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After the Funeral 


When the winds

had toppled the dollhouse

had pushed over the oak 

had made of windows 

wrecking glass


and called me out 

to greet the rain barefoot 

to meet the sky nude

to wash myself 

in muddy waters


and will my body 


to touch the muted black­­––


when I had touched it,

had made my skin cargo 

a carrion of ghosts,


when I had heard my sister 

walk the shore

and woo me back 

from boulders 

mutinies of leaves, I 


stepped from torrents 

slick with silt 

and waited 

for her fragile grip

to take me back toward home.



Cradle the Wild

       - for my sisters



Jacklight strobes 

from fallen elms and ferries 


itself over water­­.

Its drape a flash that settles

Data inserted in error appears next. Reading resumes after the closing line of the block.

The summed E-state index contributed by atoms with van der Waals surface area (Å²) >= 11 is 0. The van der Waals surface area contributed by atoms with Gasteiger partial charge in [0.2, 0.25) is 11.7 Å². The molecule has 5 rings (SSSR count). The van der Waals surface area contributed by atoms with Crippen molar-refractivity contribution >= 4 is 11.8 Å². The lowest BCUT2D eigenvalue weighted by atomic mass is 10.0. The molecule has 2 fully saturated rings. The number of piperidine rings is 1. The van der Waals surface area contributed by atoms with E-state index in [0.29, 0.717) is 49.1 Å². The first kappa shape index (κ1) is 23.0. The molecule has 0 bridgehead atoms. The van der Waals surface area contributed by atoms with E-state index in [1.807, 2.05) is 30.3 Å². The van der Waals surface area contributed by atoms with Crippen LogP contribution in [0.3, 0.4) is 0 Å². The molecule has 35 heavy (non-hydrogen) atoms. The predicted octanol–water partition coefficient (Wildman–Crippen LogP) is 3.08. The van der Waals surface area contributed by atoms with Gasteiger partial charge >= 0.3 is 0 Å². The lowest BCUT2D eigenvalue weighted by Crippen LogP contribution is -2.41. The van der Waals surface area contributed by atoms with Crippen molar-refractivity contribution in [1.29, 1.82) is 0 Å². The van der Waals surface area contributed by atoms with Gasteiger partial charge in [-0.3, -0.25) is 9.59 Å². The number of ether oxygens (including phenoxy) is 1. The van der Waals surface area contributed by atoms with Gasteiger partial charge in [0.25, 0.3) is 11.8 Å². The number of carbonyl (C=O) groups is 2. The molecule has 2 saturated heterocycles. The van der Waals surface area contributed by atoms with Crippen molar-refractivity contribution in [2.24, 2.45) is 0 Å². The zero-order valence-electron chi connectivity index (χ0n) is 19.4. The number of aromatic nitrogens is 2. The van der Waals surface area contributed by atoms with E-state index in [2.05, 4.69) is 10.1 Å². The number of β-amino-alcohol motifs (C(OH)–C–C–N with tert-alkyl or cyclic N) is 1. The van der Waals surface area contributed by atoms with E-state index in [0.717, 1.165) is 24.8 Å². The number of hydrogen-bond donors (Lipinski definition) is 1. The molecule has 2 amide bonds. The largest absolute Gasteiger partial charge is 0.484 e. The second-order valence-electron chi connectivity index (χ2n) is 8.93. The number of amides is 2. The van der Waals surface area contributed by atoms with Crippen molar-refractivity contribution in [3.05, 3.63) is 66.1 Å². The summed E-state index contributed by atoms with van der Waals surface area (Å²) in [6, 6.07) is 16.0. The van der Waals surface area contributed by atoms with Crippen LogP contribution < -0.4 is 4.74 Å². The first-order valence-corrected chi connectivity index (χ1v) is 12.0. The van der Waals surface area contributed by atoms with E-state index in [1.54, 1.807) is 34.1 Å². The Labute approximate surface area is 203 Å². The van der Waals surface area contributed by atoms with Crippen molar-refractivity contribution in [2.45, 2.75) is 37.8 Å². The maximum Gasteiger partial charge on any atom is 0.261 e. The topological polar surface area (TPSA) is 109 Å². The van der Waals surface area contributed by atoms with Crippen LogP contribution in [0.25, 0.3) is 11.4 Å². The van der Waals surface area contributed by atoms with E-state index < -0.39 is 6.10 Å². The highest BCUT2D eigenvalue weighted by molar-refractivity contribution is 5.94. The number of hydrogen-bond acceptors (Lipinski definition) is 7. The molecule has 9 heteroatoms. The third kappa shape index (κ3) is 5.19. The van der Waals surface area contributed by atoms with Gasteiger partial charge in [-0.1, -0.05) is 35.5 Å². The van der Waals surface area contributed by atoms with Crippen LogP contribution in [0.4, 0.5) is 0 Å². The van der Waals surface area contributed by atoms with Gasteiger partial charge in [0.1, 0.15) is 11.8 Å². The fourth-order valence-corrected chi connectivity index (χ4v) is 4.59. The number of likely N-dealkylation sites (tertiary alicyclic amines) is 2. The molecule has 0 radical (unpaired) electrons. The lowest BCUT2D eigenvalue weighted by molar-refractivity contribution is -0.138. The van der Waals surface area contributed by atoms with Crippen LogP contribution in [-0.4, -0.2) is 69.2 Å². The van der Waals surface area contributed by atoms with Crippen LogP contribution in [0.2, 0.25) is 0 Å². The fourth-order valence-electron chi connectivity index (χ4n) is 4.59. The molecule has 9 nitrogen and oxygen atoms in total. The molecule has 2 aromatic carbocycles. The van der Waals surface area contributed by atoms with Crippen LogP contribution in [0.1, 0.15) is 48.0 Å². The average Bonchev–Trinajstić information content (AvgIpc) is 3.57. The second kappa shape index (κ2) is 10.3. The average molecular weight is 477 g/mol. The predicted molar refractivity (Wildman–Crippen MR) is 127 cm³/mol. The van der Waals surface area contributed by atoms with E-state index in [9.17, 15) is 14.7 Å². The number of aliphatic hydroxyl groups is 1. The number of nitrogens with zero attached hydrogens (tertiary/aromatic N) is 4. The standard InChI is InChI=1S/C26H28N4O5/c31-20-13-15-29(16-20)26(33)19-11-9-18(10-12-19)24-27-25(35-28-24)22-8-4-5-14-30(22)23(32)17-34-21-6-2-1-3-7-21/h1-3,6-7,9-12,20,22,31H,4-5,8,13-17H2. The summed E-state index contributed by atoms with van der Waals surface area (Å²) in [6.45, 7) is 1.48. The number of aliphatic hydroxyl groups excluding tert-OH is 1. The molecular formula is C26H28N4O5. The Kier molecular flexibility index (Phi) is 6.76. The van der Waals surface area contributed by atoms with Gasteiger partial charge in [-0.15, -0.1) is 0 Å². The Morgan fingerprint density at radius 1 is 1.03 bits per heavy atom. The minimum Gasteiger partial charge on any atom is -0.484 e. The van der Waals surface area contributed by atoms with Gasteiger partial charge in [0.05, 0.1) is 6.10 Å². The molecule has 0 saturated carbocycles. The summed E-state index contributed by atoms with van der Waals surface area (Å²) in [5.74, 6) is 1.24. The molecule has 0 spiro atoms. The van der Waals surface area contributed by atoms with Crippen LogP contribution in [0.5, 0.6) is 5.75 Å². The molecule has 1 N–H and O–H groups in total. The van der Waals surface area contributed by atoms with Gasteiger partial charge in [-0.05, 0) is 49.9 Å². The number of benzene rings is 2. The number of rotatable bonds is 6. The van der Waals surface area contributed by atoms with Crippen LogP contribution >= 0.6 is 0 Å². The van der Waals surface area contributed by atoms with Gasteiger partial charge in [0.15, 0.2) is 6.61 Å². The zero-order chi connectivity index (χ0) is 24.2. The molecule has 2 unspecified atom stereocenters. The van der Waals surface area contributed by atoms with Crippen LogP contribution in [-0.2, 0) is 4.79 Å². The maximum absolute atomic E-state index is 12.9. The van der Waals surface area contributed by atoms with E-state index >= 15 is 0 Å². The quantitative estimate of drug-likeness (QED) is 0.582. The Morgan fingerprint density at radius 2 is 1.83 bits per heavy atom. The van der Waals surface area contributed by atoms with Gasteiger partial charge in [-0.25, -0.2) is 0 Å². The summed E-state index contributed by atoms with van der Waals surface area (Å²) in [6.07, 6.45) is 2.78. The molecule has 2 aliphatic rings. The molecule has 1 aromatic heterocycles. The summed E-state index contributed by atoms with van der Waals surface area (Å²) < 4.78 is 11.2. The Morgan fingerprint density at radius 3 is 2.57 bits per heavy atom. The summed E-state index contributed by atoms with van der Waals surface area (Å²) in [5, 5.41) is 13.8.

a second,

then slips away downstream.


Soon it will rain.

And the winds will shred 


the boat 

that dad had built, bury


it under the stones.




I am 

told he 

raised us 




as our stomachs 


to praise 

the blooming 



He poked

our hands, lips,


jaundiced dents,

and called 


us out to cradle 

the wild, 


the heart’s 

acoustic. Once,




I loved a woman 

that loved a woman, who

admired a married man,


and waited 

for her hand to reach, 

to take me toward her warmth.


It went like that 

for months: wistful thinking,

tepid tea, blue 


rooms filled 

with folded afghans, the torsos

of stringless guitars. Frosted streets.


Her eyes behind 

a falling flame, narrowing

into their grief. 






beneath our feet a fire hums, beats its hands and hisses. If you press your ear against the ground 

and greet it with your silence, you can hear a b-flat braid the stones, stirring the grass in the fields. 



Luke Johnson.jpg

Luke Johnson

Pronouns: He/Him

2 Poems

After the Funeral

Cradle the Wild


Luke Johnson (he/him) lives on the California Coast with his wife and three kids. He was a Finalist for the Vassar Miller Prize. His poems can be found at Kenyon Review, Narrative Magazine, Florida Review, Thrush, Cortland Review and elsewhere. 

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